Slough Borough Council's property licensing schemes come under scrutiny

The progress of the council’s property licensing schemes, and the way they have been impacting tenants and landlords, came under scrutiny yesterday (Thursday).

The progress of the Slough Borough Council's property licensing schemes, and the way they have been impacting tenants and landlords, came under scrutiny yesterday (Thursday).

At a neighbourhood and community services scrutiny panel held on Thursday, members were given an update on the property licensing schemes that were introduced in spring 2019, regarding mandatory licensing for houses in multiple occupation (HMOs).

Concerns were raised with the policy, with one councillor claiming it discriminated against landlords.

Cllr Waqas Sabah (Lab, Farnham), who is himself a landlord, said: “If a tenant has been subletting without the landlord's permission, have they been prosecuted?

“My concern is about discrimination towards landlords.

“The policy is poor, it should be rejected and returned to cabinet.”

In response to Cllr Sabah’s concerns about discrimination, Rhian Richards, housing regulation manager, said: “When we look at cases we have to look at the evidence and determine if an offender has committed an offence. No one is discriminated against.”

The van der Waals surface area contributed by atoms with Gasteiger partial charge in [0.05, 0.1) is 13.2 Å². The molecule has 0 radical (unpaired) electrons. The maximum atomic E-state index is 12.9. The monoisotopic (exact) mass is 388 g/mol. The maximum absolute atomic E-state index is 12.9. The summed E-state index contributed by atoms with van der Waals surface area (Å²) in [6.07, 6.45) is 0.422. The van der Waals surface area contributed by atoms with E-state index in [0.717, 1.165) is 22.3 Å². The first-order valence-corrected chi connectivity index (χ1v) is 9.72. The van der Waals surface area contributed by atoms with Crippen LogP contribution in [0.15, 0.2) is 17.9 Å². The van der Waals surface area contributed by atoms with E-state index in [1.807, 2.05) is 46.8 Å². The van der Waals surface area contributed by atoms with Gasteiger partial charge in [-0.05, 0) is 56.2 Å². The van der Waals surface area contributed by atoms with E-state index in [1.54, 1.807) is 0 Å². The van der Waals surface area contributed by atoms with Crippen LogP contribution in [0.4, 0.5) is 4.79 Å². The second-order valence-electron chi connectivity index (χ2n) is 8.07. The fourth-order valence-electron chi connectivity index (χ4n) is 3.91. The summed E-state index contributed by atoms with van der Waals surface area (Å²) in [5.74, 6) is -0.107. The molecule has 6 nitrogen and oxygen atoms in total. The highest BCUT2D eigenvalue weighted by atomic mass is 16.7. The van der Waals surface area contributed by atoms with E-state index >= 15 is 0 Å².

Cllr Sabah countered that he had documents that showed that the policies had not been checked with the council’s legal team.

The panel agreed to ask for further clarification on whether the council’s legal team had checked the policy.

Also at the meeting, Cllr Sabia Akram (Lab, Elliman), deputy leader of the council, warned that provision should be made for tenants who ‘deliberately’ damage their landlord’s properties.

She said: “Most of my casework comes from tenants talking about poor conditions around damp and mould.

“I’ve made several visits, probably over 100, and in every case, the issue is that the tenant doesn’t understand ventilation.

“Many of them believe that by deliberately causing damage to the landlord’s property that they somehow will be escalated up the housing register.

“We need a piece of communication. Winter is coming, people will start drying their clothes in their home, putting the heating on and it causes damage.

“That should have been picked up in the report because it's been going on for years.”

At the end of the discussion, the panel agreed that it wanted a further report on progress in six months and that a tenant engagement event would be organised.